Childhood trauma has been a serious public health problem and its long-term repercussions are widely studied. Childhood trauma can deregulate the stress-related biological pathways, incapacitating the individual to process these experiences and, consequently, producing a lasting impact in later stages of life. Exposure to adverse childhood experiences has been associated with poorer quality of life and a higher risk for harmful behaviors and illness. The emotional consequences of childhood trauma are inevitable, and the development of strategies for their coping and manage become decisive and urgent. In this chapter we will cover the most current perspectives on childhood trauma, its impact on later life stages and the resulting emotional process. Finally, it will be discussed how emotional intelligence can be a useful resource for coping with stressful situations resulting from traumatic experiences in childhood.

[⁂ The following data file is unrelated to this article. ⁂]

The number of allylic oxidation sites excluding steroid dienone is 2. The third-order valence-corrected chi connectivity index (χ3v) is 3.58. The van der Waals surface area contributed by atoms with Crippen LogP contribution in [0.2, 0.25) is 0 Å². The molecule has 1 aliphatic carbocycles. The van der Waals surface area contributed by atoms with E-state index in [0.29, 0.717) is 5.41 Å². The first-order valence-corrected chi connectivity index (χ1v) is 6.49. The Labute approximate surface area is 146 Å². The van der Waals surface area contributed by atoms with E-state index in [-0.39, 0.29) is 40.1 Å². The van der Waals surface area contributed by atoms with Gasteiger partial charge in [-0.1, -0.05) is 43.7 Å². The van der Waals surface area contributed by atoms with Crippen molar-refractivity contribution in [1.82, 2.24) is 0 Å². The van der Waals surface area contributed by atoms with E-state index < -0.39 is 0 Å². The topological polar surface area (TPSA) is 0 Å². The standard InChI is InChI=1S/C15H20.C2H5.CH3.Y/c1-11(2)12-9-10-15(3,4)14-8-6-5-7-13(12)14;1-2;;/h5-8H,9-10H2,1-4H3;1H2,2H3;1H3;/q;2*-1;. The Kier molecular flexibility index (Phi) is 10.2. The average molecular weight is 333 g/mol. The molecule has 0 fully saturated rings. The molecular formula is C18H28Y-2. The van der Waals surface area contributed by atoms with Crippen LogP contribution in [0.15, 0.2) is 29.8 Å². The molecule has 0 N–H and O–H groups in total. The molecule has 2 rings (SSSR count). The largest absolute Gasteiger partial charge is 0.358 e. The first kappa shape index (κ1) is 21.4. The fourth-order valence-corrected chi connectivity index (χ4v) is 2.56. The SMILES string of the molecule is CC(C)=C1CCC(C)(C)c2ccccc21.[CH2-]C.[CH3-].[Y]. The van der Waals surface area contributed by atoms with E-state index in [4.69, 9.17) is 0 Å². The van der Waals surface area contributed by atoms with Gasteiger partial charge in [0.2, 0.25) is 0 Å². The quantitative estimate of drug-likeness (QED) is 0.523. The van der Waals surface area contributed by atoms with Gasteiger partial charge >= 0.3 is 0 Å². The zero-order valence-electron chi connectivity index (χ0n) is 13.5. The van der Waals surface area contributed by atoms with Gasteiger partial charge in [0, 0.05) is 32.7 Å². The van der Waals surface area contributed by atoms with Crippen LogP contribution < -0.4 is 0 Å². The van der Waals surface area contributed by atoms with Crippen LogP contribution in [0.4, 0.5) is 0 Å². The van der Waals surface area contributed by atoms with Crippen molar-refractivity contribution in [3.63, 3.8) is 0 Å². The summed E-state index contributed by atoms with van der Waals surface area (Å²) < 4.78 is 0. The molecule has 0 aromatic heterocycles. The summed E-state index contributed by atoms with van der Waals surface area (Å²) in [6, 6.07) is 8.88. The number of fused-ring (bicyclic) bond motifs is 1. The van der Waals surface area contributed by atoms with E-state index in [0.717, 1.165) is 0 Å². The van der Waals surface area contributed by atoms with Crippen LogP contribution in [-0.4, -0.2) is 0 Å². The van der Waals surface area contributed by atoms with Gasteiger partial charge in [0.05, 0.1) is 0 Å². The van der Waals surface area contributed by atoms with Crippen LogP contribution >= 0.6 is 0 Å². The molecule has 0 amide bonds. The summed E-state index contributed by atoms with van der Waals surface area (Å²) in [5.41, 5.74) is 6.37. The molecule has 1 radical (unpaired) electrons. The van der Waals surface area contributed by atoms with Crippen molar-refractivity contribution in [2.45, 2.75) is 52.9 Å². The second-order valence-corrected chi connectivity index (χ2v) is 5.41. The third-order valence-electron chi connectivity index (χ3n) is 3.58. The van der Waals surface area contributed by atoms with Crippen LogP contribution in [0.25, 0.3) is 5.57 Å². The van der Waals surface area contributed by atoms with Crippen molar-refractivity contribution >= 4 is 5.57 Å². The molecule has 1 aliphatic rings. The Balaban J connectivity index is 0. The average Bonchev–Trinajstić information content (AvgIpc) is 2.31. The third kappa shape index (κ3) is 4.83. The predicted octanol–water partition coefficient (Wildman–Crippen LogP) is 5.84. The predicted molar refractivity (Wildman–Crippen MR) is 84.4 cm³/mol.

Part of the book: The Science of Emotional Intelligence